But I was PISSED.
I wasn’t even out of the parking lot when I tweeted to Megan, “missed you today” and she tweeted back, “oh, you misunderstood. I meant we’d be there in spirit and as characters in the play.” (Like, no, bitch. I didn’t misunderstand you. You said you were heading to the airport. Why do I always get stood up!? NOW I’m being stood up by Westboro!)
I wrote back “I guess you didn’t hear. You people were written out in the sequel.” (A large presence in THE LARAMIE PROJECT, there’s not even a mention of them in the sequel.)
Because I was tweeting from the church account, I had to really restrain myself, but we had numerous exchanges for weeks that basically screamed, “The Bible doesn’t say that, Megan.” “Try reading the Bible, Megan.” For people who proclaimed to know the Bible as well as they did, it shocked the hell out of me that when it came to what the Bible says about homosexuality, she was very ignorant.
Tweets would be lobbed back and forth for nearly a year like, “Your pastor is a whore” and I would tweet back, “No, she’s not! Whore’s get paid!” (Thank God Rev. Kathy Cooper-Ledesma can take a joke…) and then it all went radio silent.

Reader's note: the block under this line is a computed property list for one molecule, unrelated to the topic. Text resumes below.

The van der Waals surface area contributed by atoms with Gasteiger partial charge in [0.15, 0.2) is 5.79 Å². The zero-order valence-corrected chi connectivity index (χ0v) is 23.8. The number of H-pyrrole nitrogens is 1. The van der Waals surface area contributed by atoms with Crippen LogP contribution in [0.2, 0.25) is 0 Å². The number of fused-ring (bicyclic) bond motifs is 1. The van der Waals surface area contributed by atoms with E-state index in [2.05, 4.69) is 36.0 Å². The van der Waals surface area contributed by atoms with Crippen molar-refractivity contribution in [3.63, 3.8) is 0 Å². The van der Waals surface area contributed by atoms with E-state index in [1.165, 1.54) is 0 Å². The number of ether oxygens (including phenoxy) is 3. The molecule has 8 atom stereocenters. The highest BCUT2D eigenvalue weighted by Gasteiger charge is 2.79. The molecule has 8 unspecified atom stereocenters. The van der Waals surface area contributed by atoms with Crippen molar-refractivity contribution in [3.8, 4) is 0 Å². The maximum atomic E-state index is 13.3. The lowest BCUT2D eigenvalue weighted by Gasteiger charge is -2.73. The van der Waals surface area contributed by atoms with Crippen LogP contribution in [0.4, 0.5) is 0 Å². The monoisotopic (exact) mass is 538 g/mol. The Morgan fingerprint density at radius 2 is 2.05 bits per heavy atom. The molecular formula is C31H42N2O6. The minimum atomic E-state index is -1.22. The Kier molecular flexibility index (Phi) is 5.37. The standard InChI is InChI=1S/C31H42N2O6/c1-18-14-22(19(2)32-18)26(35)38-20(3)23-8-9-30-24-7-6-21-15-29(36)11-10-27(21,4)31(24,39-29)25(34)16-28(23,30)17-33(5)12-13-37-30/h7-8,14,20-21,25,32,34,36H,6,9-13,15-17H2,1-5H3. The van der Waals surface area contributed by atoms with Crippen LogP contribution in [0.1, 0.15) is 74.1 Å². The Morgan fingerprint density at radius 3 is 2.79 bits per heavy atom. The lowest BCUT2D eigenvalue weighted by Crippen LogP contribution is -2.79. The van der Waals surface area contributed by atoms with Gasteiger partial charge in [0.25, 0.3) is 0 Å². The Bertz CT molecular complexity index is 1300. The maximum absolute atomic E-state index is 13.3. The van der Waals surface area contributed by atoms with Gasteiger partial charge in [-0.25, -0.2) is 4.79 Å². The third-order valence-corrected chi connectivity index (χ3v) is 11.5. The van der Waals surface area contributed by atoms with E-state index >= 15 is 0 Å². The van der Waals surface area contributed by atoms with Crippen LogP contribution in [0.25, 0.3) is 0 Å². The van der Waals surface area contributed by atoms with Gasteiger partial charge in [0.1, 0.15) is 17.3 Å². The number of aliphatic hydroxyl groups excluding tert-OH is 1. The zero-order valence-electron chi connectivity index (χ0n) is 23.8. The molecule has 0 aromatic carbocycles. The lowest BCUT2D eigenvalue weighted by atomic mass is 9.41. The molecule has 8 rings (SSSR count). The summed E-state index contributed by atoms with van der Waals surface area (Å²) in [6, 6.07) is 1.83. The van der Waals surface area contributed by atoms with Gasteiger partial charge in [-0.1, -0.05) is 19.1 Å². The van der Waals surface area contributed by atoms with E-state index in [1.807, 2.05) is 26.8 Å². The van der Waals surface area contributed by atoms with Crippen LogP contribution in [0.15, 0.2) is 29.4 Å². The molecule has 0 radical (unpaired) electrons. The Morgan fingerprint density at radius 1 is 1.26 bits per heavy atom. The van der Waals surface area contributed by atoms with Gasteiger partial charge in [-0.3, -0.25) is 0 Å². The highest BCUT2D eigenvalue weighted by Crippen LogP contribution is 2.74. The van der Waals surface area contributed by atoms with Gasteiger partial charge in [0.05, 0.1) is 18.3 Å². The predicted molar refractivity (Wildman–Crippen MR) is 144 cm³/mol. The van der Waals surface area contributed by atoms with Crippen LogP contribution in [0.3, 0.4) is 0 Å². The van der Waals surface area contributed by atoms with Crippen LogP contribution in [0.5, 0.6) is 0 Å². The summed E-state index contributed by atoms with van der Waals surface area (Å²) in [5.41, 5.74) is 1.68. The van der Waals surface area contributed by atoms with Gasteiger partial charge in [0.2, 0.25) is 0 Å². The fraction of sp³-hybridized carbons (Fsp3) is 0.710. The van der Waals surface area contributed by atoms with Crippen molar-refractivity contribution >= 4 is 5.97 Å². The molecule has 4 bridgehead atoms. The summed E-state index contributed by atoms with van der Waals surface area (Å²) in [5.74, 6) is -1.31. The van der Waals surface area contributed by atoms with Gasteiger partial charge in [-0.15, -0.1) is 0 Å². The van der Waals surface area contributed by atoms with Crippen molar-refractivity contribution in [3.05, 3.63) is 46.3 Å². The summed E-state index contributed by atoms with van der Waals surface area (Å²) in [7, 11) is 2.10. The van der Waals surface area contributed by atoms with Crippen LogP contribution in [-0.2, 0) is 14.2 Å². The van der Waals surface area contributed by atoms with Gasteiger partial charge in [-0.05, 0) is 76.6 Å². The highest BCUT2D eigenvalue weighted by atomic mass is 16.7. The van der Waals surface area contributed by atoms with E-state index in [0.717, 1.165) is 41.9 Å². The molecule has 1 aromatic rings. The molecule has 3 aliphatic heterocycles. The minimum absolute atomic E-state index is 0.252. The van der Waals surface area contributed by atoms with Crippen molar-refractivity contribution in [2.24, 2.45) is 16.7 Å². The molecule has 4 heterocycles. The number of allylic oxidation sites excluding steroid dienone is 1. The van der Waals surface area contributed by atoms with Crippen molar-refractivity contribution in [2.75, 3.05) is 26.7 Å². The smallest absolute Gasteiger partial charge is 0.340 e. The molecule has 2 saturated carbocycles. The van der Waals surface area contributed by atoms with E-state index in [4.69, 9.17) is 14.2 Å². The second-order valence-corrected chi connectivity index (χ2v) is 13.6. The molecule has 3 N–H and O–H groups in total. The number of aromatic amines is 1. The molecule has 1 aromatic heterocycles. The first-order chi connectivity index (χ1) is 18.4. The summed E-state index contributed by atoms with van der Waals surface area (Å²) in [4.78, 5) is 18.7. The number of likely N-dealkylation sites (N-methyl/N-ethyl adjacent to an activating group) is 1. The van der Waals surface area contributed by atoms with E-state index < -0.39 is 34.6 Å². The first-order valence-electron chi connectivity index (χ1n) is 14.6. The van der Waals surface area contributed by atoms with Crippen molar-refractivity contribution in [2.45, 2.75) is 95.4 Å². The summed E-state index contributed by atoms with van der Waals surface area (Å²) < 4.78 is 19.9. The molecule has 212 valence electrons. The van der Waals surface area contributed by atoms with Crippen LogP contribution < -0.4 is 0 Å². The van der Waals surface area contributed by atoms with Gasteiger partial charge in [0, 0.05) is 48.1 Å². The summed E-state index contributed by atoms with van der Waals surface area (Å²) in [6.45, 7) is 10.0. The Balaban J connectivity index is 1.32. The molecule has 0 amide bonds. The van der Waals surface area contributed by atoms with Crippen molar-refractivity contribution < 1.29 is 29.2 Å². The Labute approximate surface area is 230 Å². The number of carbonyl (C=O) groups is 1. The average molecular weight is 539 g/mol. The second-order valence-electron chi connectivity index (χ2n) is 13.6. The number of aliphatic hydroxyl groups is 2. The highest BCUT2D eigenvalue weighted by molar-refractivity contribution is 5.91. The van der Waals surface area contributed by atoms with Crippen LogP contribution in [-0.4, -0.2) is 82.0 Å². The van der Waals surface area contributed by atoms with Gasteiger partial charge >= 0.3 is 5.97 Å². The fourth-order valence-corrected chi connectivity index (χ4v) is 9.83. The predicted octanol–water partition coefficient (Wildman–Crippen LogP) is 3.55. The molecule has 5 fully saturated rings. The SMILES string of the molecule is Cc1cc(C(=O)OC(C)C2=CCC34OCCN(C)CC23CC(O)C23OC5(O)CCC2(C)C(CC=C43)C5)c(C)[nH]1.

CUT TO: 2012.
My short film GROOM’S CAKE played the Kansas City Gay and Lesbian Film Festival in Kansas City, Missouri. I was excited to make the trip to Kansas City, because I could drive just a short jaunt over to Topeka and take a picture and make a video. Just a simple photo of me, holding a sign that says “GOD LOVES ME” in front of THE Westboro Baptist Church compound.
After years and years of seeing that hate in Pride parades and on television, that felt good. It felt really good.
CUT TO: Feb 6, 2013.
I wake up to dozens of text messages on my phone. “OMG! Did you see!?” “Holy crap. Thought of you.” “Wow!” “Can you believe she left?”
Naturally thinking the actress I was working for at the time as a personal assistant had tweeted something completely insane while I was asleep, I lunged out of bed to see a link to a Medium article: “Head Full Of Doubt/ Heart Full of Promise.” Megan and her sister, Grace had left their family and the church.